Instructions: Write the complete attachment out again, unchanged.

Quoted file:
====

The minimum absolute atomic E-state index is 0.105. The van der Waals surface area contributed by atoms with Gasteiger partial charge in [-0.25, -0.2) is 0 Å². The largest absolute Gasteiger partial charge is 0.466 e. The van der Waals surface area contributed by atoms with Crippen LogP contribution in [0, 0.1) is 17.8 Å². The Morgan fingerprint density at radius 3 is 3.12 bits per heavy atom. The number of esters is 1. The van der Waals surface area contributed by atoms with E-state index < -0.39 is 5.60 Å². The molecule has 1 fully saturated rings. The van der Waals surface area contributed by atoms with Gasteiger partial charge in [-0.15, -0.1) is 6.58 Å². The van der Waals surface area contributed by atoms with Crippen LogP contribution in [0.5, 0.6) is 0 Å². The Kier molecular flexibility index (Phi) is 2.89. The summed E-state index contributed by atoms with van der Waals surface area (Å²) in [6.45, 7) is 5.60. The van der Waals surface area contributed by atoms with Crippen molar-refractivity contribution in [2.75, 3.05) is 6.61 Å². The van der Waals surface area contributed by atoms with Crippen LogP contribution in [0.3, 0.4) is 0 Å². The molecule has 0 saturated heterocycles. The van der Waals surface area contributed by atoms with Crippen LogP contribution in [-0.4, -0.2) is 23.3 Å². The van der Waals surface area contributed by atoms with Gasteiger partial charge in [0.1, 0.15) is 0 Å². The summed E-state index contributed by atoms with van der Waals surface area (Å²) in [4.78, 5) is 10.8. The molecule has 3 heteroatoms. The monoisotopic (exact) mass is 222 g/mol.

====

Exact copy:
The minimum absolute atomic E-state index is 0.105. The van der Waals surface area contributed by atoms with Gasteiger partial charge in [-0.25, -0.2) is 0 Å². The largest absolute Gasteiger partial charge is 0.466 e. The van der Waals surface area contributed by atoms with Crippen LogP contribution in [0, 0.1) is 17.8 Å². The Morgan fingerprint density at radius 3 is 3.12 bits per heavy atom. The number of esters is 1. The van der Waals surface area contributed by atoms with E-state index < -0.39 is 5.60 Å². The molecule has 1 fully saturated rings. The van der Waals surface area contributed by atoms with Gasteiger partial charge in [-0.15, -0.1) is 6.58 Å². The van der Waals surface area contributed by atoms with Crippen LogP contribution in [0.5, 0.6) is 0 Å². The Kier molecular flexibility index (Phi) is 2.89. The summed E-state index contributed by atoms with van der Waals surface area (Å²) in [6.45, 7) is 5.60. The van der Waals surface area contributed by atoms with Crippen molar-refractivity contribution in [2.75, 3.05) is 6.61 Å². The van der Waals surface area contributed by atoms with Crippen LogP contribution in [0.3, 0.4) is 0 Å². The molecule has 0 saturated heterocycles. The van der Waals surface area contributed by atoms with Crippen LogP contribution in [-0.4, -0.2) is 23.3 Å². The van der Waals surface area contributed by atoms with Gasteiger partial charge in [0.1, 0.15) is 0 Å². The summed E-state index contributed by atoms with van der Waals surface area (Å²) in [4.78, 5) is 10.8. The molecule has 3 heteroatoms. The monoisotopic (exact) mass is 222 g/mol.